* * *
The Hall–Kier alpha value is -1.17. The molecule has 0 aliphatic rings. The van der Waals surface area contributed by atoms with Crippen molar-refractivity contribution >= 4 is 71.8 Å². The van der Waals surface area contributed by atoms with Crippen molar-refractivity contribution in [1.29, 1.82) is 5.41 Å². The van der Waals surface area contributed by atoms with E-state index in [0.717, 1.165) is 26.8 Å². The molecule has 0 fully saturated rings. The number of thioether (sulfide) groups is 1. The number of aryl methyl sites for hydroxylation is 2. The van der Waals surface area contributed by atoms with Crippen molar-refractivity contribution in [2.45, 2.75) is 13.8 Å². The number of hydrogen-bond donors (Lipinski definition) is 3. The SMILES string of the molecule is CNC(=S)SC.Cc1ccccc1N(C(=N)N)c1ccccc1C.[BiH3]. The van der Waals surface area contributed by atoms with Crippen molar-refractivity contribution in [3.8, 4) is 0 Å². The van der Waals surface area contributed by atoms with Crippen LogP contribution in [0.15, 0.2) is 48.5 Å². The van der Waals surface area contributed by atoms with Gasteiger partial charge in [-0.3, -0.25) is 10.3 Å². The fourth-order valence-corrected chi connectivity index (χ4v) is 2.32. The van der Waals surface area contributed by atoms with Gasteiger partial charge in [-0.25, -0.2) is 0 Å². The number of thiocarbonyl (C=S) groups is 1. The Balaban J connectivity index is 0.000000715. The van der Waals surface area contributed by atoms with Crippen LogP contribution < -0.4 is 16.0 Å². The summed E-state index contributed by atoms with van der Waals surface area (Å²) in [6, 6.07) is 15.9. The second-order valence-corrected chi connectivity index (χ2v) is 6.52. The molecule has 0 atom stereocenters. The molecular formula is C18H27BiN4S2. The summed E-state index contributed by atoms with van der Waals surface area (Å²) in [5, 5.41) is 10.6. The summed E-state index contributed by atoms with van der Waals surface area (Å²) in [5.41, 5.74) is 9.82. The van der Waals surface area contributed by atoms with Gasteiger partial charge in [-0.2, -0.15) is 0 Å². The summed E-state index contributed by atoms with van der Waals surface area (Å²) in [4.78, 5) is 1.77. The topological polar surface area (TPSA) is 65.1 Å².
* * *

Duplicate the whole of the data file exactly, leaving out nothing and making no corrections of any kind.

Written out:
The Hall–Kier alpha value is -1.17. The molecule has 0 aliphatic rings. The van der Waals surface area contributed by atoms with Crippen molar-refractivity contribution >= 4 is 71.8 Å². The van der Waals surface area contributed by atoms with Crippen molar-refractivity contribution in [1.29, 1.82) is 5.41 Å². The van der Waals surface area contributed by atoms with E-state index in [0.717, 1.165) is 26.8 Å². The molecule has 0 fully saturated rings. The number of thioether (sulfide) groups is 1. The number of aryl methyl sites for hydroxylation is 2. The van der Waals surface area contributed by atoms with Crippen molar-refractivity contribution in [2.45, 2.75) is 13.8 Å². The number of hydrogen-bond donors (Lipinski definition) is 3. The SMILES string of the molecule is CNC(=S)SC.Cc1ccccc1N(C(=N)N)c1ccccc1C.[BiH3]. The van der Waals surface area contributed by atoms with Crippen molar-refractivity contribution in [3.8, 4) is 0 Å². The van der Waals surface area contributed by atoms with Crippen LogP contribution in [0.15, 0.2) is 48.5 Å². The van der Waals surface area contributed by atoms with Gasteiger partial charge in [-0.3, -0.25) is 10.3 Å². The fourth-order valence-corrected chi connectivity index (χ4v) is 2.32. The van der Waals surface area contributed by atoms with Gasteiger partial charge in [-0.25, -0.2) is 0 Å². The number of thiocarbonyl (C=S) groups is 1. The Balaban J connectivity index is 0.000000715. The van der Waals surface area contributed by atoms with Crippen LogP contribution < -0.4 is 16.0 Å². The summed E-state index contributed by atoms with van der Waals surface area (Å²) in [6, 6.07) is 15.9. The second-order valence-corrected chi connectivity index (χ2v) is 6.52. The molecule has 0 atom stereocenters. The molecular formula is C18H27BiN4S2. The summed E-state index contributed by atoms with van der Waals surface area (Å²) in [5, 5.41) is 10.6. The summed E-state index contributed by atoms with van der Waals surface area (Å²) in [5.41, 5.74) is 9.82. The van der Waals surface area contributed by atoms with Gasteiger partial charge in [-0.2, -0.15) is 0 Å². The summed E-state index contributed by atoms with van der Waals surface area (Å²) in [4.78, 5) is 1.77. The topological polar surface area (TPSA) is 65.1 Å².